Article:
Maximum-likelihood estimation methods offer many advantages for processing experimental data to extract information, especially when combined with carefully measured calibration data. There are many tasks relevant to x-ray and gamma-ray detection that can be addressed with a new, fast ML-search algorithm that can be implemented in hardware or software. Example applications include gamma-ray event position, energy, and timing estimation, as well as general applications in optical testing and wave-front sensing.
Evaluation of imaging hardware represents a vital component of system design. In small-animal SPECT
imaging, this evaluation has become increasingly diffcult with the emergence of multi-pinhole apertures
and adaptive, or patient-specific, imaging. This paper will describe two methods for hardware evaluation
using reconstructed images. The first method is a rapid technique incorporating a system-specific non-linear,
three-dimensional point response. This point response is easily computed and offers qualitative insight into
an aperture's resolution and artifact characteristics. The second method is an objective assessment of signal
detection in lumpy backgrounds using the channelized Hotelling observer (CHO) with 3D Laguerre-Gauss and
difference-of-Gaussian channels to calculate area under the receiver-operating characteristic curve (AUC).
Previous work presented at this meeting described a unique, small-animal SPECT system (M3R) capable of
operating under a myriad of hardware configurations and ideally suited for image quality studies. Measured
system matrices were collected for several hardware configurations of M3R. The data used to implement
these two methods was then generated by taking simulated objects through the measured system matrices.
The results of these two methods comprise a combination of qualitative and quantitative analysis that is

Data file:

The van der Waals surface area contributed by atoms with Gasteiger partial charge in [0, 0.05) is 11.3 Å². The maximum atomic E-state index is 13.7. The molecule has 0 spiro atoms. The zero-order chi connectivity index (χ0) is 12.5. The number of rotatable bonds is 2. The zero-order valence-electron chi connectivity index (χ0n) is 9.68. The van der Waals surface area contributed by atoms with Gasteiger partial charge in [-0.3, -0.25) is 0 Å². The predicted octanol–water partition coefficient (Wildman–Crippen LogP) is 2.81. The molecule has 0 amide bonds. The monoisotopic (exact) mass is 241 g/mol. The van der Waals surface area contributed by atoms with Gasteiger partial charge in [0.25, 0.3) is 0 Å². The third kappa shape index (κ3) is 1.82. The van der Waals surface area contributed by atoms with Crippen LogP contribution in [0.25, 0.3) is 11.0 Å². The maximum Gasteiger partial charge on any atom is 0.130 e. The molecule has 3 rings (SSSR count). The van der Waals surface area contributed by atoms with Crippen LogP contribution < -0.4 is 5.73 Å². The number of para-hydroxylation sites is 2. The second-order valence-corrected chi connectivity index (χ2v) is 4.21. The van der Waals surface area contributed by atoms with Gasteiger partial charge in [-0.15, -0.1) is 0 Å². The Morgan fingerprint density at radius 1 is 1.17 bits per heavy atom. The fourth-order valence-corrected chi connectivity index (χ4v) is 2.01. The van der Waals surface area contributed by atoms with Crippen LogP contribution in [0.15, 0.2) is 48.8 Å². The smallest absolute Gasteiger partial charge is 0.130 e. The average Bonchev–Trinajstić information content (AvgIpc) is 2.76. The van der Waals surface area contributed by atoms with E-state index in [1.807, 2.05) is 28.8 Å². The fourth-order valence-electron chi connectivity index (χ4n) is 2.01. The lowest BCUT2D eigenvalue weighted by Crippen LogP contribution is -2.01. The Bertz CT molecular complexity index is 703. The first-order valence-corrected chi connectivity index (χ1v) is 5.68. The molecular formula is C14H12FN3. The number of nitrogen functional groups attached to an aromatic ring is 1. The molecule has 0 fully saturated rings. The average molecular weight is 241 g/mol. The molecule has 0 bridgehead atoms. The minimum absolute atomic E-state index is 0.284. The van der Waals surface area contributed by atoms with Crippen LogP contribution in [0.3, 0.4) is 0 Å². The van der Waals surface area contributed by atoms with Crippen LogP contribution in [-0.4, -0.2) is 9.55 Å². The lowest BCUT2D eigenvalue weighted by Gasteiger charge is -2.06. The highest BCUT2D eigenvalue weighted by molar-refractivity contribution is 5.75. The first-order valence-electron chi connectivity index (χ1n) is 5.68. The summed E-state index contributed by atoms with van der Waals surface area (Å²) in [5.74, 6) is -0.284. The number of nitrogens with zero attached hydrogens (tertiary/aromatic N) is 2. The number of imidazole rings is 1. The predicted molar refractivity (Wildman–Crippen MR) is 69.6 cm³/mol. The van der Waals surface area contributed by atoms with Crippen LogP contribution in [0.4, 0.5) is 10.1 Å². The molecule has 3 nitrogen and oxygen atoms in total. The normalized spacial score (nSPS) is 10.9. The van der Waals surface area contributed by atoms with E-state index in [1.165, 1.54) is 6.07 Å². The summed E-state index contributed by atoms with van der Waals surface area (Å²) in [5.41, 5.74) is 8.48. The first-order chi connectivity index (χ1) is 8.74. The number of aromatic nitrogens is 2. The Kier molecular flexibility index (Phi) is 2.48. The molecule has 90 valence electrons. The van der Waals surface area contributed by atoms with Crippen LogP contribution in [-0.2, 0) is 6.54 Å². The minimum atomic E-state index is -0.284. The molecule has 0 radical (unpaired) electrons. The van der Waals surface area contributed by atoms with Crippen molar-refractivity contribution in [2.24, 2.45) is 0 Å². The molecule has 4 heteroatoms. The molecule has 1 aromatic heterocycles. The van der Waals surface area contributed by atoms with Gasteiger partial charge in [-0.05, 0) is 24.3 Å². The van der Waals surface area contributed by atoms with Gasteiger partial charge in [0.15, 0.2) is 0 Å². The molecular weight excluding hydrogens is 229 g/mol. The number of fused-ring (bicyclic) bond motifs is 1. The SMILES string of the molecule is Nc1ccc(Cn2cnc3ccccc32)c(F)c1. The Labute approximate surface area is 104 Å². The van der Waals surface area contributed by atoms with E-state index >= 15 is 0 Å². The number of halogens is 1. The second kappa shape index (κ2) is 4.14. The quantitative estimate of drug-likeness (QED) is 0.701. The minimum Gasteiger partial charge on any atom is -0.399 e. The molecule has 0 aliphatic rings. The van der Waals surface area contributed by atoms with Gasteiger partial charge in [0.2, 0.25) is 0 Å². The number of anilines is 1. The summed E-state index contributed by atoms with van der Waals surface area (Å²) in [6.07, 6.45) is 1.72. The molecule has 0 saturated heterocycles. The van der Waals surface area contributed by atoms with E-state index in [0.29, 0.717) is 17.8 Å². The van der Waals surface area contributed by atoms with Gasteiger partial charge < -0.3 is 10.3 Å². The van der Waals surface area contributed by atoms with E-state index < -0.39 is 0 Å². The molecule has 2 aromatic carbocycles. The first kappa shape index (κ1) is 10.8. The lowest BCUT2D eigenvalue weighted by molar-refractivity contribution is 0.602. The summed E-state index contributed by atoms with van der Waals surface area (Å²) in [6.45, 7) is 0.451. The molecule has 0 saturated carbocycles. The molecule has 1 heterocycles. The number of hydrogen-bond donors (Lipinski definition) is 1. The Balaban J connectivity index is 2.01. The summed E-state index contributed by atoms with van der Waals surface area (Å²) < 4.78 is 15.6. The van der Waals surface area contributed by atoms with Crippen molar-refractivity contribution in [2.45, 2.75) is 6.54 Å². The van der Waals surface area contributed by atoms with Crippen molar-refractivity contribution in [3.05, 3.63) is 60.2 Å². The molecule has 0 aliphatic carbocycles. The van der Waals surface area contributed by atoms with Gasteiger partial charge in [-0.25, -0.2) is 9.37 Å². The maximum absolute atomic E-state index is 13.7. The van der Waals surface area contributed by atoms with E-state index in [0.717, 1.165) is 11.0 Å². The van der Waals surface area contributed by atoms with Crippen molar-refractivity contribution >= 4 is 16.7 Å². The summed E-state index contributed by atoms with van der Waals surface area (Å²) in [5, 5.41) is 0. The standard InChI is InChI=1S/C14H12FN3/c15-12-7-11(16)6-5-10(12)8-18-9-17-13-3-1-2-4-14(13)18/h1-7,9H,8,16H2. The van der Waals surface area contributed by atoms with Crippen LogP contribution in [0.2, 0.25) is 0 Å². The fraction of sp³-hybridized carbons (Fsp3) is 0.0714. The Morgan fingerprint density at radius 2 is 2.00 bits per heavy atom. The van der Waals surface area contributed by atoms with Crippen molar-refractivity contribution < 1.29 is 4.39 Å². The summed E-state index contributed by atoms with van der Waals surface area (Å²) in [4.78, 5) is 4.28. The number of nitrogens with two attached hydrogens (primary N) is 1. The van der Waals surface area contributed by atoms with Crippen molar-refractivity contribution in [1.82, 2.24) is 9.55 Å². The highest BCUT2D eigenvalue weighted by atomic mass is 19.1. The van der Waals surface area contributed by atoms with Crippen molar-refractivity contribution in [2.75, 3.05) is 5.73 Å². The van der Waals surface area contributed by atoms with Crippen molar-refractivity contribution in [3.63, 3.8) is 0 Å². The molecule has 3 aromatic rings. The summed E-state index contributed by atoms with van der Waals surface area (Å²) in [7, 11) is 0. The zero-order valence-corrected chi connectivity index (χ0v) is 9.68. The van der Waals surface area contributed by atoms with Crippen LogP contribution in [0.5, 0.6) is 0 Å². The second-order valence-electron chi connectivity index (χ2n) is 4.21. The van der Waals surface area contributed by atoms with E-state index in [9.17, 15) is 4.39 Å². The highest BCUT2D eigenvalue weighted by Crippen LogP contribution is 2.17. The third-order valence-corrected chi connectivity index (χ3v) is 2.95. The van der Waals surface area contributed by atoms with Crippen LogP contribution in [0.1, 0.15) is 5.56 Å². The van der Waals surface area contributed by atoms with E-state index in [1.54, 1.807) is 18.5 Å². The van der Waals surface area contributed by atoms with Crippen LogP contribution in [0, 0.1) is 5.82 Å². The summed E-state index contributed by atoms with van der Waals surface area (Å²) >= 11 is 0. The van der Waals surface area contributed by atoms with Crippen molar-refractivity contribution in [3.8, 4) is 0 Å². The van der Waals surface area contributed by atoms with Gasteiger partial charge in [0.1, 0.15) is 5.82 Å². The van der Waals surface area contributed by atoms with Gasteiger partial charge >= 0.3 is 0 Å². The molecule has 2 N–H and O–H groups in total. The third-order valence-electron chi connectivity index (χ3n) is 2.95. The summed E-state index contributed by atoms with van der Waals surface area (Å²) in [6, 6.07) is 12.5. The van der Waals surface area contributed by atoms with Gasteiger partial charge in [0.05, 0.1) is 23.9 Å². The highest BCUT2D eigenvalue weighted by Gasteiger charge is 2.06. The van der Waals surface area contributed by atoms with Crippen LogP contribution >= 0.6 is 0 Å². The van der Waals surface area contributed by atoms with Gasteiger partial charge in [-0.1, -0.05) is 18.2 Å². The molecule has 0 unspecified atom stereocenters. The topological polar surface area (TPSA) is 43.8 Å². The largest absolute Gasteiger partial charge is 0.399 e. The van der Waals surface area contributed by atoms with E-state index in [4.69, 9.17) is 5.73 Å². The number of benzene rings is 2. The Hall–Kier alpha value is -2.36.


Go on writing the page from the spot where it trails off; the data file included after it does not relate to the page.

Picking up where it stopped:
well-suited for hardware assessment.
An observer performing a detection task analyzes an image and produces a single number, a test statistic, for
that image. This test statistic represents the observers "confidence" that a signal (e.g., a tumor) is present. The
linear observer that maximizes the test-statistic SNR is known as the Hotelling observer. Generally, computation
of the Hotelling SNR, or Hotelling trace, requires the inverse of a large covariance matrix. Recent developments
have resulted in methods for the estimation and inversion of these large covariance matrices with relatively
small numbers of images. The estimation and inversion of these matrices is made possible by a covariance matrix
decomposition that splits the full covariance matrix into an average detector-noise component and a
background-variability component. Because the average detector-noise component is often diagonal and/or
easily estimated, a full-rank, invertible covariance matrix can be produced with few images. We have studied
the bias of estimates of the Hotelling trace using this decomposition for high-detector-noise and low-detector noise
situations. In extremely low-noise situations, this covariance decomposition may result in a significant
bias. We will present a theoretical evaluation of the Hotelling-trace bias, as well as extensive simulation studies.